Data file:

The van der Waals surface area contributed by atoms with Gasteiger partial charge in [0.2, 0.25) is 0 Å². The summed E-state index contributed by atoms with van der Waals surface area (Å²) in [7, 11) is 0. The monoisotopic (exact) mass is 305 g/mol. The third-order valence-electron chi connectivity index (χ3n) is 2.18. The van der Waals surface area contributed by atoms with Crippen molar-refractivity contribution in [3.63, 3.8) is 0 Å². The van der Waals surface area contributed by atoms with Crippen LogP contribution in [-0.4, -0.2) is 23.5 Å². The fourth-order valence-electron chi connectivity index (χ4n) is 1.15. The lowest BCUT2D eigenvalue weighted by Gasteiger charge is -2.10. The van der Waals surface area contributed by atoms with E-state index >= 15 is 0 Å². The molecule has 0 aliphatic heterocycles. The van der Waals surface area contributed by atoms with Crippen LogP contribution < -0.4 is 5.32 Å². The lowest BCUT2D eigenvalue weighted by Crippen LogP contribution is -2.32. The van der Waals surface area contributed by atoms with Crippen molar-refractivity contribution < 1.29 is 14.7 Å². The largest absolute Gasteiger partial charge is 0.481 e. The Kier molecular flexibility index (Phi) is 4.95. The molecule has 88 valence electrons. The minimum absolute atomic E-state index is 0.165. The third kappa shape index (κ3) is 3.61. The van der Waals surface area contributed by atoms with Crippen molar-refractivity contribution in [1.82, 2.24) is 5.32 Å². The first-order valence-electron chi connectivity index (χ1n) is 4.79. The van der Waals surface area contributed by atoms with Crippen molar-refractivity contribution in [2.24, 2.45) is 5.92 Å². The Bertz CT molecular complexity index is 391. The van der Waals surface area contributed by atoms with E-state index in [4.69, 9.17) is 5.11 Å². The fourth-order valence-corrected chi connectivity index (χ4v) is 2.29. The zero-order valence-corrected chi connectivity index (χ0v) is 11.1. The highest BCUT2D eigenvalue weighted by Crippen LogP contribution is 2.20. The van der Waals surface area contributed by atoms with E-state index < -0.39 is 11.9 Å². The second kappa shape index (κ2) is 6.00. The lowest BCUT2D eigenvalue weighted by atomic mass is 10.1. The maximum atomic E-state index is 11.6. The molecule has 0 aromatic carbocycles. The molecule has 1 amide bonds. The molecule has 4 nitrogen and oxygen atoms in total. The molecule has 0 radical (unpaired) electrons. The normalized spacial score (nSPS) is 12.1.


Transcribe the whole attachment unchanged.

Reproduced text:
The van der Waals surface area contributed by atoms with Gasteiger partial charge in [0.2, 0.25) is 0 Å². The summed E-state index contributed by atoms with van der Waals surface area (Å²) in [7, 11) is 0. The monoisotopic (exact) mass is 305 g/mol. The third-order valence-electron chi connectivity index (χ3n) is 2.18. The van der Waals surface area contributed by atoms with Crippen molar-refractivity contribution in [3.63, 3.8) is 0 Å². The van der Waals surface area contributed by atoms with Crippen LogP contribution in [-0.4, -0.2) is 23.5 Å². The fourth-order valence-electron chi connectivity index (χ4n) is 1.15. The lowest BCUT2D eigenvalue weighted by Gasteiger charge is -2.10. The van der Waals surface area contributed by atoms with E-state index >= 15 is 0 Å². The molecule has 0 aliphatic heterocycles. The van der Waals surface area contributed by atoms with Crippen LogP contribution < -0.4 is 5.32 Å². The lowest BCUT2D eigenvalue weighted by Crippen LogP contribution is -2.32. The van der Waals surface area contributed by atoms with Crippen molar-refractivity contribution < 1.29 is 14.7 Å². The largest absolute Gasteiger partial charge is 0.481 e. The Kier molecular flexibility index (Phi) is 4.95. The molecule has 88 valence electrons. The minimum absolute atomic E-state index is 0.165. The third kappa shape index (κ3) is 3.61. The van der Waals surface area contributed by atoms with Crippen molar-refractivity contribution in [1.82, 2.24) is 5.32 Å². The first-order valence-electron chi connectivity index (χ1n) is 4.79. The van der Waals surface area contributed by atoms with Crippen molar-refractivity contribution in [2.24, 2.45) is 5.92 Å². The Bertz CT molecular complexity index is 391. The van der Waals surface area contributed by atoms with E-state index in [4.69, 9.17) is 5.11 Å². The fourth-order valence-corrected chi connectivity index (χ4v) is 2.29. The zero-order valence-corrected chi connectivity index (χ0v) is 11.1. The highest BCUT2D eigenvalue weighted by Crippen LogP contribution is 2.20. The van der Waals surface area contributed by atoms with E-state index < -0.39 is 11.9 Å². The second kappa shape index (κ2) is 6.00. The lowest BCUT2D eigenvalue weighted by atomic mass is 10.1. The maximum atomic E-state index is 11.6. The molecule has 0 aromatic carbocycles. The molecule has 1 amide bonds. The molecule has 4 nitrogen and oxygen atoms in total. The molecule has 0 radical (unpaired) electrons. The normalized spacial score (nSPS) is 12.1.